Curious to know why sea turtles are so important? Julia Horrocks from the University of the West Indies provides a great overview on why turtles are so important in the fight towards climate change.
We work with this University through the Barbados Sea Turtle Project who are based there. You can find out more about our work with them here:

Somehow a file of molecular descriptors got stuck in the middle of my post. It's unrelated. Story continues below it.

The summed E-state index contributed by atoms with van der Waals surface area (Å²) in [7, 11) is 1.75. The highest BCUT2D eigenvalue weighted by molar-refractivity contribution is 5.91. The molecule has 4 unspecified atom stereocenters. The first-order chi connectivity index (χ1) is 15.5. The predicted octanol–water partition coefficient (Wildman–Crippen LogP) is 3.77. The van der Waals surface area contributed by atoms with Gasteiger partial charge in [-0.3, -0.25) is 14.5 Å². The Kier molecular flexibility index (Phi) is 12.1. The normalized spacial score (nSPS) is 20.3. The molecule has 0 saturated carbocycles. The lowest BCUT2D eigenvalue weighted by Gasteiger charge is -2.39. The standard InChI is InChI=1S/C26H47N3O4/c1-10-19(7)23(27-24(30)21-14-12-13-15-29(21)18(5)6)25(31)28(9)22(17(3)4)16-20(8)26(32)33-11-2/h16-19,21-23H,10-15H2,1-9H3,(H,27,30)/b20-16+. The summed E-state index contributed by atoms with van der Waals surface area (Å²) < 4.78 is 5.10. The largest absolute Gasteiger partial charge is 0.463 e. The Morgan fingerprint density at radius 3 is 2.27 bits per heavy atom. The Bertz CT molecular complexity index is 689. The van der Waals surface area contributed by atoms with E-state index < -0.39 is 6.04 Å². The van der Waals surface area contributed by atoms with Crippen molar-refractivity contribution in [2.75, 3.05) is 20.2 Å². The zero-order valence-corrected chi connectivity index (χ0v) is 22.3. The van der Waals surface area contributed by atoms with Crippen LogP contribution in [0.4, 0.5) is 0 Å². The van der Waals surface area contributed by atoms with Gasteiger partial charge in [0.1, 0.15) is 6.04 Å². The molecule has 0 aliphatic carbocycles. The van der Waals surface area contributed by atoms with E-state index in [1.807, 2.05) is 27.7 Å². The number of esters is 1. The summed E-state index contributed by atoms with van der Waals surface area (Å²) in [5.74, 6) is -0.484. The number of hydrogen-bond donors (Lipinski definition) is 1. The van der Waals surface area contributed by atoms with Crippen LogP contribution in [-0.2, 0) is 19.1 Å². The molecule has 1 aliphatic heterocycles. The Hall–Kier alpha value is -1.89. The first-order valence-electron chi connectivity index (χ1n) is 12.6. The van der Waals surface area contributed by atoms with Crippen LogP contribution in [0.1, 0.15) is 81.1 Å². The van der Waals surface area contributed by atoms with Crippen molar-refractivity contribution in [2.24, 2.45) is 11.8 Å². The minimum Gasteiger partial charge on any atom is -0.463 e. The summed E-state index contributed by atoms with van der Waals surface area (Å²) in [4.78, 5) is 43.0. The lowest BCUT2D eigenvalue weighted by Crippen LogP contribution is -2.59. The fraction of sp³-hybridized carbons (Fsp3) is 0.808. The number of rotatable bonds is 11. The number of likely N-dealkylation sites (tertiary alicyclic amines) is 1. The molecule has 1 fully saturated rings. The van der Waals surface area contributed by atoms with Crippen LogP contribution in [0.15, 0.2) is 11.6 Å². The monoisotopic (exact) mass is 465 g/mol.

Sea turtle conservation contributes both to climate change mitigation and adaptation. Sea turtles do not just rely on coral reefs, seagrass beds and beaches for their own survival, but they in return help to maintain them in a healthy state. Hawksbills for instance control the growth of sponges on reefs. These are competing species with corals for space on the reef structure and can overgrow them. Coral reefs are carbon sinks (corals store carbon in the form of their calcium carbonate skeletons) and without reef-building corals reef erosion will eventually overtake reef accretion. Green turtles graze seagrass habitats and make space for other species. Grazing food chains mean that less seagrass senesces and decomposes in place, and this reduces fungal and bacterial loads that threaten the health of the beds. Healthy seagrasses anchor sand in place in the nearshore which helps to protect reefs from being smothered by sand. All sea turtle species leave nutrients buried in the beach in the form of unhatched eggs and shells, and these help beach vegetation to thrive in what is otherwise a very nutrient poor ecosystem. Without healthy reefs and seagrasses protecting shorelines, and beach plants holding sand in place, beach erosion would occur much faster as sea levels rise and the coast would be even more severely affected by the increasing number of storms. The beaches and nearshore habitats are critical for economic activity and sustainable livelihoods in fisheries, tourism etc and provide important recreational spaces, all of which are disproportionately important in the context of small Caribbean islands.
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